Medication Monitor



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Generic Name (Trade Name—Company)
Notes
  • February 1, 2011

    Uses:

    Treatment of postherpetic neuralgia

    This new once-daily formulation of gabapentin is designed to swell in the gastric fluid and gradually release the active drug. A dose of 1,800 mg/d resulted in a statistically significant reduction in average daily pain scores compared with placebo and was generally well tolerated. This new gabapentin formulation is not interchangeable with other gabapentin products because of differing pharmacokinetic profiles. The tablets will be marketed in 300-mg and 600-mg dosage strengths and will be available later this year.

  • February 1, 2011

    Uses:

    Treatment of breakthrough pain in adult patients 18 years of age or older with cancer who already use opioid pain medication around the clock and who need and are able to safely use high doses of an additional opioid medication

    A new formulation of fentanyl, sublingual immediate-release tablets, has been FDA approved in six different strengths: 100, 200, 300, 400, 600, and 800 µg; the 100-µg strength is recommended to be taken as the initial dose. Because serious adverse reactions, including death, have been reported with other immediate-release fentanyl transmucosal products, this product is available only through a Risk Evaluation and Mitigation Strategy program, which requires pharmacies, distributors, health care providers, and patients to enroll.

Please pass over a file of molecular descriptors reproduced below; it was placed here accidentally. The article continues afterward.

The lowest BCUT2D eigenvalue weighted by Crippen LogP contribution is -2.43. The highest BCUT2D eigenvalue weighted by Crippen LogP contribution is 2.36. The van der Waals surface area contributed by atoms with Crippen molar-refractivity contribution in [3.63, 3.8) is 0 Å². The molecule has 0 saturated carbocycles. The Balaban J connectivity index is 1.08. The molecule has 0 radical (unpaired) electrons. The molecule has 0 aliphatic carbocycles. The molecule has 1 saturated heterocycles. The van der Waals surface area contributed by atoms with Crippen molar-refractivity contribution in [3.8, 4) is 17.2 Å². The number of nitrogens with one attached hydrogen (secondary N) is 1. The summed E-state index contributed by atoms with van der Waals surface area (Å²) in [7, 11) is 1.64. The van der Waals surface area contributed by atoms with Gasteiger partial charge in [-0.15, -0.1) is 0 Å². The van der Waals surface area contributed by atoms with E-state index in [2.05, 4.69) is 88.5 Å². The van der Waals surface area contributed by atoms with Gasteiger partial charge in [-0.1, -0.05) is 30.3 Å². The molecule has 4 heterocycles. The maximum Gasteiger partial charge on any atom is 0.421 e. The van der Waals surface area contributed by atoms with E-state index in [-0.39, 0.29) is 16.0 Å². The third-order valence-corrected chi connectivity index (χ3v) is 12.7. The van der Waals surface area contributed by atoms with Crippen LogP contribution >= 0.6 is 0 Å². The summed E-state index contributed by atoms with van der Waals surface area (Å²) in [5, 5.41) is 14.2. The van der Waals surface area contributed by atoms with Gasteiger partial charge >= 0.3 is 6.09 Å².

• February 1, 2011

    Clonidine extended-release tablets and suspension have been approved by FDA. Both formulations are indicated to be taken once daily, either alone or in combination with other antihypertensive agents. The tablets will be marketed in two strengths—0.17 mg and 0.26 mg—and the suspension will be available in a 0.09 mg/mL formulation.

  • February 1, 2011

    Uses:

    Treatment of acetaminophen overdose to minimize hepatic injury

    Cumberland announced that it has a new formulation of injection that does not contain ethylene diamine tetraacetic acid or any other stabilization and chelating agents and is preservative free. This new formulation will also have an extended shelf life of 30 months compared with 24 months for the original formulation.

  • January 1, 2011

    The vaccine is now approved by FDA for prevention of anal cancer caused by HPV types 16 and 18 and prevention of AIN grades 1–3 (anal dysplasias and precancerous lesions) caused by HPV types 6, 11, 16, and 18 in males and females 9 to 26 years of age. The vaccine was previously approved for prevention of cervical, vaginal, and vulvar cancers in females. The product was also licensed for prevention of genital warts in females and males.

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